Journaling is bullshit
I've been trying to journal. But realized something important.
Journaling is bullshit.
The act of processing and writing one’s thoughts inadvertently creates a form of fictionalized reality. The writer of the journal — particularly if that writer considers himself to be a writer-writer — can only filter his thoughts through his writer-writer brain. He doesn’t simply document his thoughts, feelings, and truths. He creates an inherently fictional version of those thoughts, feelings, and truths. He cannot write without writing like a writer. Word choice, syntax, rhythm, all of it. He writes with the idea that his writing will be read, even if he doesn't expect for it to be read by anyone but himself. He does it anyway. Because that’s what he does. He's a writer. It's like a form of muscle memory. And that impulsive feeling of “read me” that the writer experiences translates to “like me” or at least “engage with me.” He wants his reader to feel what he feels, even if there is no reader to read his writing and feel those feelings. But he wants to be felt. So he has externalized the internal and put the responsibility of engaging with himself on an imagined reader. An imagined reader that will eventually be a real-life reader? Perhaps.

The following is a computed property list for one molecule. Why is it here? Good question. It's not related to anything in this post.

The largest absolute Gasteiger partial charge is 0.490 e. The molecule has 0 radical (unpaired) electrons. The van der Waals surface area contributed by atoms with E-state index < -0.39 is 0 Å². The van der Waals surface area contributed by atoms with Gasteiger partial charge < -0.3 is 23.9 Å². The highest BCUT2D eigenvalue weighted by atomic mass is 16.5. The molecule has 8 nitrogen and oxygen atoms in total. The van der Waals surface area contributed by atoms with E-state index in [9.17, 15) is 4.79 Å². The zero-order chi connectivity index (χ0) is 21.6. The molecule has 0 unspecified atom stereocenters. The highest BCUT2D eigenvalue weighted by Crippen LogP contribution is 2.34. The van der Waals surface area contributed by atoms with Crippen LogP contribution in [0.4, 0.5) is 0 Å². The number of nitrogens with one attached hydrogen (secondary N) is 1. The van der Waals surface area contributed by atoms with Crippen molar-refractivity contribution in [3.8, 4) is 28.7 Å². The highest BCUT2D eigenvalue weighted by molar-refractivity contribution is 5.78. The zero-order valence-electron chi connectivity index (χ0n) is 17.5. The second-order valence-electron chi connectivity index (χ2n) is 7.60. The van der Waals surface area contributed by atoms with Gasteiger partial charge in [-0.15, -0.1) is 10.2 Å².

But if that imagined reader is imagined by the writer himself, is that not a form of himself? So is he then engaging with himself, through his writing, in a quote-unquote, healthy and proper way? The way one should when one journals? I suppose it all has to do with the goal of the journal. Why is he doing it? To clear his mind? To expel demons? To discover something new about himself? To trudge up old and possibly forgotten memories? To eventually have his private journals discovered and read and admired and appreciated? To publish them as a book? All of the above? Maybe. And isn’t that the goal of all personal writing anyway? Is that why writers write memoirs? To understand and be understood? But again, who is doing the understanding? Is it the writer, or is it the reader? Does the writer first have to understand the writing before the reader can? Or is it okay for the writer to lack understanding of his own words and ask the reader to find meaning? And if that reader is imaginary, conjured by the writer himself, is the writer then sifting through his own chaos, organizing and understanding his ideas as both the writer and the reader, the performer and the audience?
Is this a performance? And is this writer performing for himself? I suppose so. At least until someone else reads the words. The first audience member to arrive at any show is the performer himself. Well, maybe there's a crew guy putting up lights or whatever, but I hope you get what I mean. The performer is the one who put pen to paper. The one who transferred thoughts into something that can be understood outside of his own mind. He hopes.
So in order to understand the truth, the writer must first understand the fictional version of the truth. Right? Or is it vice versa?
Anyhow. This is me journaling.